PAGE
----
Civil forfeiture is the fairly terrible idea that your property can seized by the government separately from the criminal justice process.
The City of Albuquerque has an aggressive program as described by the Institute for Justice here. The lede of the article:
"Arlene Harjo’s two-year-old silver Nissan Versa has sat for months in an
impound lot in Albuquerque—targeted by city officials for civil
Nobody claims Arlene violated the law. Instead, the city is trying to
take Arlene’s car because her son, Tino, allegedly drove drunk. Arlene
does not approve of drunk driving; if Tino broke the law, she agrees he
should be punished. But she does not see why she should be the one to lose her car."
Setting aside the obvious Constitutional issues, the problem with civil forfeiture is that it's a system that incentivizes government seizing private property. And anyone who has passed Economics 101 understands that people respond to incentives. This is why a program designed to punish drug dealers by seizing expensive assets like boats and cars evolved into a system that robs mostly ordinary (and mostly poor) citizens.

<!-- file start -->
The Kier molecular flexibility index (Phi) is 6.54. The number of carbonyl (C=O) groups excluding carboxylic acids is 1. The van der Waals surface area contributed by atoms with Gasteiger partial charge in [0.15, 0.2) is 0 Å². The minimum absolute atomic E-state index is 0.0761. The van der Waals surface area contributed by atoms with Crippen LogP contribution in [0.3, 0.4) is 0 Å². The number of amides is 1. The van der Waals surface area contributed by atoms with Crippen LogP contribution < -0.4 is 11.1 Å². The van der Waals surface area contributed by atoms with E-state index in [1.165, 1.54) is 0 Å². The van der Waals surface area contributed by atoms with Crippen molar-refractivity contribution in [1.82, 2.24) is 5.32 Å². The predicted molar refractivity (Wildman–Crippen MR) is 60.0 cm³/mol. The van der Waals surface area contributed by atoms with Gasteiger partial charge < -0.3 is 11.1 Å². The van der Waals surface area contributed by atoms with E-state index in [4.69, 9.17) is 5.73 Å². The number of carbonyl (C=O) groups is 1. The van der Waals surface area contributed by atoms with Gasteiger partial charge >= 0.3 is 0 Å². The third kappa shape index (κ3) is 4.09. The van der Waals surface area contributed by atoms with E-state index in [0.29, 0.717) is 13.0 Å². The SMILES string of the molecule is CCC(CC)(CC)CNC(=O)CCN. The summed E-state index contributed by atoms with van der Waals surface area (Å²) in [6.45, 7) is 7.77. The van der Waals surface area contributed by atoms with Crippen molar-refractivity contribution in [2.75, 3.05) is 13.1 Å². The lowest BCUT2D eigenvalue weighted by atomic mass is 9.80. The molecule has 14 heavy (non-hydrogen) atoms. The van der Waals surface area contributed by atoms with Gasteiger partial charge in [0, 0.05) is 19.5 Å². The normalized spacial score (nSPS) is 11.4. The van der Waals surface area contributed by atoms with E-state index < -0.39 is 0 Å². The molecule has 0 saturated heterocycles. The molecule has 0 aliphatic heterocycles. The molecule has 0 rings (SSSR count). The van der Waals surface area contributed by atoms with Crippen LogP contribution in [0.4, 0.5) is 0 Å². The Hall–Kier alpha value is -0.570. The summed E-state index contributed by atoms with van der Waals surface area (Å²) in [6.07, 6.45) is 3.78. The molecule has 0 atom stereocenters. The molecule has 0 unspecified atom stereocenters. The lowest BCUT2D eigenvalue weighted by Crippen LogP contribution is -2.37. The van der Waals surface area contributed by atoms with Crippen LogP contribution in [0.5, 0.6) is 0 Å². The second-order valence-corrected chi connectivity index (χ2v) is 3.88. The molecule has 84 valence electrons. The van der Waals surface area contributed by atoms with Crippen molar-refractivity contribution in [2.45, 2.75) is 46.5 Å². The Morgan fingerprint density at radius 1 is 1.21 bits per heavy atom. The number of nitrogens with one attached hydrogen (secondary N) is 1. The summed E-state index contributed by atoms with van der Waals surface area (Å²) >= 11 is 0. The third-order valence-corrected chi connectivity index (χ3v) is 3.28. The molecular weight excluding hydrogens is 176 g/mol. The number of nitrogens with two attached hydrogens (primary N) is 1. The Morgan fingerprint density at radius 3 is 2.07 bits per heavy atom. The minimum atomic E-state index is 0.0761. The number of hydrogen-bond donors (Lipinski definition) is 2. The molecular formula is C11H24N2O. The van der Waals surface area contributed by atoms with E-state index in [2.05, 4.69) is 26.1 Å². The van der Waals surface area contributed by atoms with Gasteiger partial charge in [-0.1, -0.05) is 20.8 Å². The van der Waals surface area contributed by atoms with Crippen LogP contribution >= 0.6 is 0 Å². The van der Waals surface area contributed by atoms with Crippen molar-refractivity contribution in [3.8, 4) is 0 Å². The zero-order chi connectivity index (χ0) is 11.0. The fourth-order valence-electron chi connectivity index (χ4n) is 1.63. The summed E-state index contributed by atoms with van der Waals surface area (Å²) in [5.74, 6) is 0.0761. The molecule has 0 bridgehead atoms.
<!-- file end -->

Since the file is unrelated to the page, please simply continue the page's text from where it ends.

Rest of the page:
The Institute for Justice delves into the issue more deeply in the report, "Policing for Profit." So why talk about it on this blog? Wrongheaded programs like civil forfeiture destroy what little confidence people have left in local government. What Albuquerque is doing is more than unlawful; it's just plain wrong. Arlene Harjo deserves an apology, not just from the City of Albuquerque but from the profession of public administration for not speaking out more strongly.
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